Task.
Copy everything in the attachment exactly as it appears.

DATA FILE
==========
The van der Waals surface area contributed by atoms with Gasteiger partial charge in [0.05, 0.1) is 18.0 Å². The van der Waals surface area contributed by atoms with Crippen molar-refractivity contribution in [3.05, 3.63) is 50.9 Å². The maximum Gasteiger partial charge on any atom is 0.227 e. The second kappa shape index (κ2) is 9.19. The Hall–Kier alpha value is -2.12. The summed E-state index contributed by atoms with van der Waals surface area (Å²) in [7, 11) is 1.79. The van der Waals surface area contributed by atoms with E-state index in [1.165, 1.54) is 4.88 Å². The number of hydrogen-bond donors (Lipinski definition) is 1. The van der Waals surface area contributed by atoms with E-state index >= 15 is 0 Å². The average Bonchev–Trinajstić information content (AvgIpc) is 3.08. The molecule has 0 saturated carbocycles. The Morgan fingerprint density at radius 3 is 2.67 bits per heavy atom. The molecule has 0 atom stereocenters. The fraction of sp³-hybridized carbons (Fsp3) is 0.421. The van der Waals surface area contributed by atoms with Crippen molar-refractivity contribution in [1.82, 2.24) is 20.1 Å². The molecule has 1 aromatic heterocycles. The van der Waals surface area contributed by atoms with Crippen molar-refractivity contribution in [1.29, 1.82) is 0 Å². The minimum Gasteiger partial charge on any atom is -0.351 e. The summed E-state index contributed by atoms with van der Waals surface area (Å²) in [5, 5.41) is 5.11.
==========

The van der Waals surface area contributed by atoms with Gasteiger partial charge in [0.05, 0.1) is 18.0 Å². The van der Waals surface area contributed by atoms with Crippen molar-refractivity contribution in [3.05, 3.63) is 50.9 Å². The maximum Gasteiger partial charge on any atom is 0.227 e. The second kappa shape index (κ2) is 9.19. The Hall–Kier alpha value is -2.12. The summed E-state index contributed by atoms with van der Waals surface area (Å²) in [7, 11) is 1.79. The van der Waals surface area contributed by atoms with E-state index in [1.165, 1.54) is 4.88 Å². The number of hydrogen-bond donors (Lipinski definition) is 1. The van der Waals surface area contributed by atoms with E-state index >= 15 is 0 Å². The average Bonchev–Trinajstić information content (AvgIpc) is 3.08. The molecule has 0 saturated carbocycles. The Morgan fingerprint density at radius 3 is 2.67 bits per heavy atom. The molecule has 0 atom stereocenters. The fraction of sp³-hybridized carbons (Fsp3) is 0.421. The van der Waals surface area contributed by atoms with Crippen molar-refractivity contribution in [1.82, 2.24) is 20.1 Å². The molecule has 1 aromatic heterocycles. The van der Waals surface area contributed by atoms with Crippen molar-refractivity contribution in [1.29, 1.82) is 0 Å². The minimum Gasteiger partial charge on any atom is -0.351 e. The summed E-state index contributed by atoms with van der Waals surface area (Å²) in [5, 5.41) is 5.11.